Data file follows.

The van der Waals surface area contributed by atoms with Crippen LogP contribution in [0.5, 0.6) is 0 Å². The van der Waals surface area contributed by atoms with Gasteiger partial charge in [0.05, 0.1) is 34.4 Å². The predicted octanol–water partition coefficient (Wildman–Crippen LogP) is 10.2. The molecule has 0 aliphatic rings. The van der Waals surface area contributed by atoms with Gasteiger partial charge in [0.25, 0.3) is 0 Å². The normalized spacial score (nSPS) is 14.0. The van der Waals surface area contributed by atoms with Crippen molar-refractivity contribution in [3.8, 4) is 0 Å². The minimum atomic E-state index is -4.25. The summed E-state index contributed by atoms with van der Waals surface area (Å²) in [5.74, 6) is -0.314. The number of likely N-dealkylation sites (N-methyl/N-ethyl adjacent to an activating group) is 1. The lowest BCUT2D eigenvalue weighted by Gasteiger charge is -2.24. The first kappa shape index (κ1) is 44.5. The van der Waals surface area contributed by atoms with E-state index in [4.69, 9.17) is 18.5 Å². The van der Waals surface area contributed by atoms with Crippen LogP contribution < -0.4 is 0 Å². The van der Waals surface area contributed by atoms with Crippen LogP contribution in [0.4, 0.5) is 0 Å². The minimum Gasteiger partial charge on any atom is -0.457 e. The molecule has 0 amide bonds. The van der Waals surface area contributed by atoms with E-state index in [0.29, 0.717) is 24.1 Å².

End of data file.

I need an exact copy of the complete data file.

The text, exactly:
The van der Waals surface area contributed by atoms with Crippen LogP contribution in [0.5, 0.6) is 0 Å². The van der Waals surface area contributed by atoms with Gasteiger partial charge in [0.05, 0.1) is 34.4 Å². The predicted octanol–water partition coefficient (Wildman–Crippen LogP) is 10.2. The molecule has 0 aliphatic rings. The van der Waals surface area contributed by atoms with Gasteiger partial charge in [0.25, 0.3) is 0 Å². The normalized spacial score (nSPS) is 14.0. The van der Waals surface area contributed by atoms with Crippen molar-refractivity contribution in [3.8, 4) is 0 Å². The minimum atomic E-state index is -4.25. The summed E-state index contributed by atoms with van der Waals surface area (Å²) in [5.74, 6) is -0.314. The number of likely N-dealkylation sites (N-methyl/N-ethyl adjacent to an activating group) is 1. The lowest BCUT2D eigenvalue weighted by Gasteiger charge is -2.24. The first kappa shape index (κ1) is 44.5. The van der Waals surface area contributed by atoms with E-state index in [4.69, 9.17) is 18.5 Å². The van der Waals surface area contributed by atoms with Crippen LogP contribution < -0.4 is 0 Å². The van der Waals surface area contributed by atoms with Crippen LogP contribution in [0.4, 0.5) is 0 Å². The minimum Gasteiger partial charge on any atom is -0.457 e. The molecule has 0 amide bonds. The van der Waals surface area contributed by atoms with E-state index in [0.29, 0.717) is 24.1 Å².